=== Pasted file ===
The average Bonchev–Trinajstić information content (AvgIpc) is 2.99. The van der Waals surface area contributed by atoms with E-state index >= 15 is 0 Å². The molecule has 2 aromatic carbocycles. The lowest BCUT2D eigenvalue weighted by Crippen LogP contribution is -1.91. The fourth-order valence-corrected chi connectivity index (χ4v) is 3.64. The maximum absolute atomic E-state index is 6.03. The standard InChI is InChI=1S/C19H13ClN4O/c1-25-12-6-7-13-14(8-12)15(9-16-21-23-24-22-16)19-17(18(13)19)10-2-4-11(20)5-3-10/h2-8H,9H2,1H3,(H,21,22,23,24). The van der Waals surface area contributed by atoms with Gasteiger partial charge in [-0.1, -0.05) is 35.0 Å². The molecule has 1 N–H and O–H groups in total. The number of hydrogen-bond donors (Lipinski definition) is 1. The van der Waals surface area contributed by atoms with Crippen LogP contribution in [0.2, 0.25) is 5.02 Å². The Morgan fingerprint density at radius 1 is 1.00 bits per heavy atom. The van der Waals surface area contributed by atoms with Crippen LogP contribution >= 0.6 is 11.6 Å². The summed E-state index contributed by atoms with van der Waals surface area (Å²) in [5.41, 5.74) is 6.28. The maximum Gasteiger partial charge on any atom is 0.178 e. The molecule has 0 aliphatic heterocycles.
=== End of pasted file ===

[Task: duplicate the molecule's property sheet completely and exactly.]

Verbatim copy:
The average Bonchev–Trinajstić information content (AvgIpc) is 2.99. The van der Waals surface area contributed by atoms with E-state index >= 15 is 0 Å². The molecule has 2 aromatic carbocycles. The lowest BCUT2D eigenvalue weighted by Crippen LogP contribution is -1.91. The fourth-order valence-corrected chi connectivity index (χ4v) is 3.64. The maximum absolute atomic E-state index is 6.03. The standard InChI is InChI=1S/C19H13ClN4O/c1-25-12-6-7-13-14(8-12)15(9-16-21-23-24-22-16)19-17(18(13)19)10-2-4-11(20)5-3-10/h2-8H,9H2,1H3,(H,21,22,23,24). The van der Waals surface area contributed by atoms with Gasteiger partial charge in [-0.1, -0.05) is 35.0 Å². The molecule has 1 N–H and O–H groups in total. The number of hydrogen-bond donors (Lipinski definition) is 1. The van der Waals surface area contributed by atoms with Crippen LogP contribution in [0.2, 0.25) is 5.02 Å². The Morgan fingerprint density at radius 1 is 1.00 bits per heavy atom. The van der Waals surface area contributed by atoms with Crippen LogP contribution >= 0.6 is 11.6 Å². The summed E-state index contributed by atoms with van der Waals surface area (Å²) in [5.41, 5.74) is 6.28. The maximum Gasteiger partial charge on any atom is 0.178 e. The molecule has 0 aliphatic heterocycles.